Marilyn Monroe   

Birth Name: Norma Jean Mortensen
Born: June 1, 1926
Died: August 5, 1962

No other figure has become more iconic of Hollywood glamour than Marilyn Monroe. From her tiny part in Joseph Mankiewicz's classic All About Eve, in which she stole a scene from no lesser talents than Bette Davis and George Sanders, it was apparent that the girl once called Norma Jean would become a star. A string of successful vehicles followed at Fox, and her fame inevitably rose. She became the first Playboy Playmate in December 1953 (thanks to some acquired pictures from a nude calendar shoot early in her career), and then married baseball legend Joe DiMaggio the following January. But it was her film work that got the most attention. She represented a new kind of sexuality on the screen, a vulnerable kitten who could use her surprisingly sharp claws to keep her leading men under control. A wave of Marilyn imitators came out of Hollywood in the mid-1950s, but the original only became more popular, and more respected by directors like Billy Wilder for her comedic talent, which the other blonde bombshells clearly lacked. After DiMaggio couldn't take the whole world lusting after his wife, Marilyn found a more stable relationship with renowned playwright Arthur Miller. But this love would fade as Marilyn plummeted into the cycle of depression and drug addiction. Her last completed film was The Misfits in 1961, which was also the last film for fellow legend Clark Gable. While filming Something's Got to Give in 1962 with George Cukor (who directed her in Let's Make Love two years earlier), she died from a drug overdose -- an apparent suicide despite being loved by the world. Now, she remains forever young, an eternal flame on the screen that has only burned brighter over time.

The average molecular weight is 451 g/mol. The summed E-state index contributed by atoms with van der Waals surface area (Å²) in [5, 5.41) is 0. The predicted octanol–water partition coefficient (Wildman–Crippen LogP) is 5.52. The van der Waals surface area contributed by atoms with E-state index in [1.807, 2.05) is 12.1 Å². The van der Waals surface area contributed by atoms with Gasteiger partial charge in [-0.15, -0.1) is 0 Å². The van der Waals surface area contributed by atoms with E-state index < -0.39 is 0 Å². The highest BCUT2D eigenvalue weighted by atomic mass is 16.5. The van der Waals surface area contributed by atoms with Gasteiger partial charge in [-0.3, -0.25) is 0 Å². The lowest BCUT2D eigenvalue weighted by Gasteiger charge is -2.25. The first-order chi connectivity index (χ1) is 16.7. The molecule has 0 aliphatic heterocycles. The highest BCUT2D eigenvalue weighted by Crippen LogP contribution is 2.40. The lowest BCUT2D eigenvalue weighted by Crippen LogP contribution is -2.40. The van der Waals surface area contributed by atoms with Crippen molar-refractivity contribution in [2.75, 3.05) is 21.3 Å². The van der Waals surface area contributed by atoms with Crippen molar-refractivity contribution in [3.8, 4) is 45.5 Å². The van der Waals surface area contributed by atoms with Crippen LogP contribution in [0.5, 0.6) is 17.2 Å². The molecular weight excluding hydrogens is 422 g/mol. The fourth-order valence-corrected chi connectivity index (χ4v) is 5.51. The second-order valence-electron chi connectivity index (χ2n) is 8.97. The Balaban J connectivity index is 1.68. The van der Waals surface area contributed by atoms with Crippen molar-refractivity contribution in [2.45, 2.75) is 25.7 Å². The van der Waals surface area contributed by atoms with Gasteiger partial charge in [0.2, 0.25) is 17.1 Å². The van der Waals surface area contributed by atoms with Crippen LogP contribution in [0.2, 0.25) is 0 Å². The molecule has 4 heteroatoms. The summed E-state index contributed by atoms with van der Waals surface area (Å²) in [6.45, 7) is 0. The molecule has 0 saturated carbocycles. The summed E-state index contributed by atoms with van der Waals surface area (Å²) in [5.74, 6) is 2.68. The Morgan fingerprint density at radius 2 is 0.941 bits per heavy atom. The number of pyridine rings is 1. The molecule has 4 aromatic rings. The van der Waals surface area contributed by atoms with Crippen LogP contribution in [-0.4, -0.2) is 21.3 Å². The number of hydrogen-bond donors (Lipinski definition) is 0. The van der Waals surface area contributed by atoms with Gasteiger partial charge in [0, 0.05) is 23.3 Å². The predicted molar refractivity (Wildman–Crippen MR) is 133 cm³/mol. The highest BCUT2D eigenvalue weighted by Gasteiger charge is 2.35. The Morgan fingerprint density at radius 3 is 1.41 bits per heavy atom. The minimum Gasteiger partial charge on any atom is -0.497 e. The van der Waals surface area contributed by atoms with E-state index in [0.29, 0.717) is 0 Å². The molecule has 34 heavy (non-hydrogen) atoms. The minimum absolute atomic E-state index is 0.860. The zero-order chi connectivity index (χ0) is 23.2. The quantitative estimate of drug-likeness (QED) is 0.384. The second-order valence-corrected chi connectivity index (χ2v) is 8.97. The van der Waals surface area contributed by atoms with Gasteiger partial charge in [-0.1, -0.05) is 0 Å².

-- by Matt Heffernan <matt@filmhead.com>


For more information, go to the Internet Movie Database


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